Stephen's Web

[Chat] [Discuss] [Search] [About] [Options]


by Stephen Downes
December 17, 2007

Not the Edublog Award Winners
These are not awards, nor are they a 'top ten' type of selection (for one thing, if you were actually nominated for an award you were disqualified from this list, which kind of makes them the opposite of awards). They are some websites I felt ought to be highlighted for their quality, insight and contributions this year even though they were overlooked by the Edublogs. Stephen Downes, Half an Hour December 17, 2007 [Link] [Tags: none] [Comment]

Demand for Decentralized Social Networks
This is going to become a lot bigger. In a nutshell, the idea is that your blogging application - WordPress, say - should be your social network. As Om Malik describes it. So that insofar as data is winging its way from one site to another, you - using your own software - are in charge. See Jens Alfe on distributed identification. It's time for distributed social network applications. As in the DISO Project. Watch this space carefully. Aswath, EnThinnai Blog December 17, 2007 [Link] [Tags: , , , ] [Comment]

My Suicidal High School Years: A Happy-Ending Bullying Story
"I was bullied for two years in high school. Every day," writes Clay Burrell. "But this story does things differently. It's to the bullied. It tells them that, for me, over 700 consecutive days of bullying in high school was the best thing that could have ever happened to me. It just took me a couple decades to realize that." I'm glad Burrell got past being bullied. I'm happy for him. But his perspective is simply wrong. Being bullied is not a good thing. It's not something students should simply have to tolerate. It's not - as Rick Mercer says in his video - enough to say that high school is the worst their lives will get. Because, for people who are bullied, it might not be - it might just be the kick-off to years of fears, depression and anxiety. I'm really glad things worked out for Burrell. But he must not fall into the fallacy of thinking that every bullied student can just pull himself up by his bootstraps. Clay Burrell, Beyond School December 17, 2007 [Link] [Tags: , , , ] [Comment]

Socialised Browsing
This is very neat - and not a surprising development. "Weblins are little Avatars that hang around at the bottom of your browser window. If you go to sites, you meet other characters and can chat, add them to your buddy list, etc." Wolfgang Greller, Wolfie's e-Blog December 17, 2007 [Link] [Tags: ] [Comment]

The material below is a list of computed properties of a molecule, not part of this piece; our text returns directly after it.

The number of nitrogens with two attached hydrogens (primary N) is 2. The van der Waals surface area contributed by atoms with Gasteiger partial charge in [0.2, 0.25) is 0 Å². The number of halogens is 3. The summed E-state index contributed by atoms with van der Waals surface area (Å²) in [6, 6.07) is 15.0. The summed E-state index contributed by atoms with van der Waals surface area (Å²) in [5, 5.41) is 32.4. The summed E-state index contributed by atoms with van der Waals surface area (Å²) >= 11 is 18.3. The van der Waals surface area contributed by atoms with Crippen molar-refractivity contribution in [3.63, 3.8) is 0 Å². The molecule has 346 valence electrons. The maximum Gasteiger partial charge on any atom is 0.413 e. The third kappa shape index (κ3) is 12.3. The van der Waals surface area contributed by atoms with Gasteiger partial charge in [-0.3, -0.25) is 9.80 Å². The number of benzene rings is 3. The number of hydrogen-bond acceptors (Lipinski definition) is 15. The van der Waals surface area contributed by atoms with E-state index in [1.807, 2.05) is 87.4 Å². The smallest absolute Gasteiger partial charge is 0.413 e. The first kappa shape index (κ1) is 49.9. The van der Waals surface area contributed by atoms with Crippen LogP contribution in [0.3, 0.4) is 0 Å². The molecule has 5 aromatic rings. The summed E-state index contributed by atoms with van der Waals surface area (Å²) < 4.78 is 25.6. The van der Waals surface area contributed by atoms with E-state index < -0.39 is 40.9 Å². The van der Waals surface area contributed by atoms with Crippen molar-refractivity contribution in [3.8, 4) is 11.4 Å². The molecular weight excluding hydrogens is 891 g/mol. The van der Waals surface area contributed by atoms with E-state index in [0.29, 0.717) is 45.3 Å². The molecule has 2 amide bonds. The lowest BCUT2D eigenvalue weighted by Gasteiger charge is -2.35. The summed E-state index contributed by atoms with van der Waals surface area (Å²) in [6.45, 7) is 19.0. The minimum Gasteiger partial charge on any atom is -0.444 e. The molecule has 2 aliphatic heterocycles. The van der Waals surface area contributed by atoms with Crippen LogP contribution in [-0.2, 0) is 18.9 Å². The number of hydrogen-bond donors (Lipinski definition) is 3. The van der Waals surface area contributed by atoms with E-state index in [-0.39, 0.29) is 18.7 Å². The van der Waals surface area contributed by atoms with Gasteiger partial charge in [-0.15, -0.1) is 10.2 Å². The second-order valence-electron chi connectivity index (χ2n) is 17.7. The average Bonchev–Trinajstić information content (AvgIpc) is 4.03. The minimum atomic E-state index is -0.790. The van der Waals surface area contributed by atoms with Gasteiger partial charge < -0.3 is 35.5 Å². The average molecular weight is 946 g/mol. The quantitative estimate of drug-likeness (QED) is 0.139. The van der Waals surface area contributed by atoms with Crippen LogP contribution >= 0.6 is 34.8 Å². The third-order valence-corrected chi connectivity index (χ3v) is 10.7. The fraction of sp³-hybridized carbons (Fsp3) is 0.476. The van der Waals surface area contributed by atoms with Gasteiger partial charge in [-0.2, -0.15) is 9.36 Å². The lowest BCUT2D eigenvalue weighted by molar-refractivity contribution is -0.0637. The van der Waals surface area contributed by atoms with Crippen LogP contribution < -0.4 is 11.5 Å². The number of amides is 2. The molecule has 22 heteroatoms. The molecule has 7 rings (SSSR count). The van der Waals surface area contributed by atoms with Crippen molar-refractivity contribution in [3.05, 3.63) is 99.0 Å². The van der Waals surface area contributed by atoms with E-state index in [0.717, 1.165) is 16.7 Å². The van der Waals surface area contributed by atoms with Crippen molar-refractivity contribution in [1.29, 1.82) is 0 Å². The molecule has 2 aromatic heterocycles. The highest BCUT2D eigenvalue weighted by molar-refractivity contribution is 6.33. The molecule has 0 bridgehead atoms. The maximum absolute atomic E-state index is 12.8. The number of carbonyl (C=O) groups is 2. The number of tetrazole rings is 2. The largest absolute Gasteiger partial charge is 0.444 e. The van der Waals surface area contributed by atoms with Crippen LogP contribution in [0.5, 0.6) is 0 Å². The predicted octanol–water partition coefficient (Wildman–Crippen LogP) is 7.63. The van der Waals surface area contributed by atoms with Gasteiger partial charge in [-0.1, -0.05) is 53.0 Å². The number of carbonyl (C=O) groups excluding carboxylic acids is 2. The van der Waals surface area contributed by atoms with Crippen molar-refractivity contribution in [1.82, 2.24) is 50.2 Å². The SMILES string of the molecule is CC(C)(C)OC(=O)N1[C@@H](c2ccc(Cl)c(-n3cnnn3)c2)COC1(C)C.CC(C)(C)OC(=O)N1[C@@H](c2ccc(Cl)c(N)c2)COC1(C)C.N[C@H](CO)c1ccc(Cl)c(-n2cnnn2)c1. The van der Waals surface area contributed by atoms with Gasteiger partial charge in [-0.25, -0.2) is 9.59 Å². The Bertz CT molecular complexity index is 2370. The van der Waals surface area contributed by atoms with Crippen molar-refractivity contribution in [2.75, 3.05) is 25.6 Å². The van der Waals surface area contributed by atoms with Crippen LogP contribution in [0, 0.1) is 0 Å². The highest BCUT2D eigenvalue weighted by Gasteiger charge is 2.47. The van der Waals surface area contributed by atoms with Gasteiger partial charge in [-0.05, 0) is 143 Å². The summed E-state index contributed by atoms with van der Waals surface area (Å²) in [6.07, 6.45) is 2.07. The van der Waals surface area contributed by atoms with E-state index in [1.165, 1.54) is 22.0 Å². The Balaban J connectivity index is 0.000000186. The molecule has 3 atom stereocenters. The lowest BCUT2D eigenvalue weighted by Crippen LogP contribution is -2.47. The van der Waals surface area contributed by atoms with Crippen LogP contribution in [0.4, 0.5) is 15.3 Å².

More Thoughts On Eduspaces
The impending closure of EduSpaces is still top-of-mind for many people. "The big issue for me," writes Graham Attwell, "is whether when a small company develops such a product and service, it should be supported by the publicly funded education community." And an explanation for the closure has finally been posted: "we need to pay our bills, and it has become clear that the educational community is not the best way for us to do that." Well and good, but on the opposite site of the world James Farmer, doing pretty much the same thing, is doing so well he quit his job at the Age and is working on Edublogs full time. He writes that EduBlogs is ready to pick up EduSpaces accounts and points to a tutorial by Alicia Wyatt explaining how to move your content. On my site we read in the comments that Learning Landscapes for Schools may be able to accept some accounts. Discussion of the closure is now occurring fast and furious on the Elgg site. Graham Attwell, Pontydysgu December 17, 2007 [Link] [Tags: , , ] [Comment]

Feed2JS Posts Personal Ad - Single, Lonely Open Source Software Seeks Eager PHP/RSS Coders
As the title suggests, Alan Levine is looking for someone to take over the care and feeding of the popular Feed2JS code. Alan Levine, CogDogBlog December 17, 2007 [Link] [Tags: ] [Comment]

An Exception to the Google Rule?
I've seen this in a bunch of places today: "Trying stuff is cheaper than deciding whether to try it." That is to say, it's cheaper to hack together some Perl or Python script to see if something works and is popular than it is to do needs assessments, feasibility studies, and all the rest of the usual planning before product development. I think this is true - and as a corollary, I would add that "trying stuff is the only way for small companies or individuals to see if something works." Which is why I spend so much time (not enough, alas) messing around in Perl. Of course this page cites the exception that proves the rule. Via Kottke. dmarti, Linux World December 17, 2007 [Link] [Tags: , ] [Comment]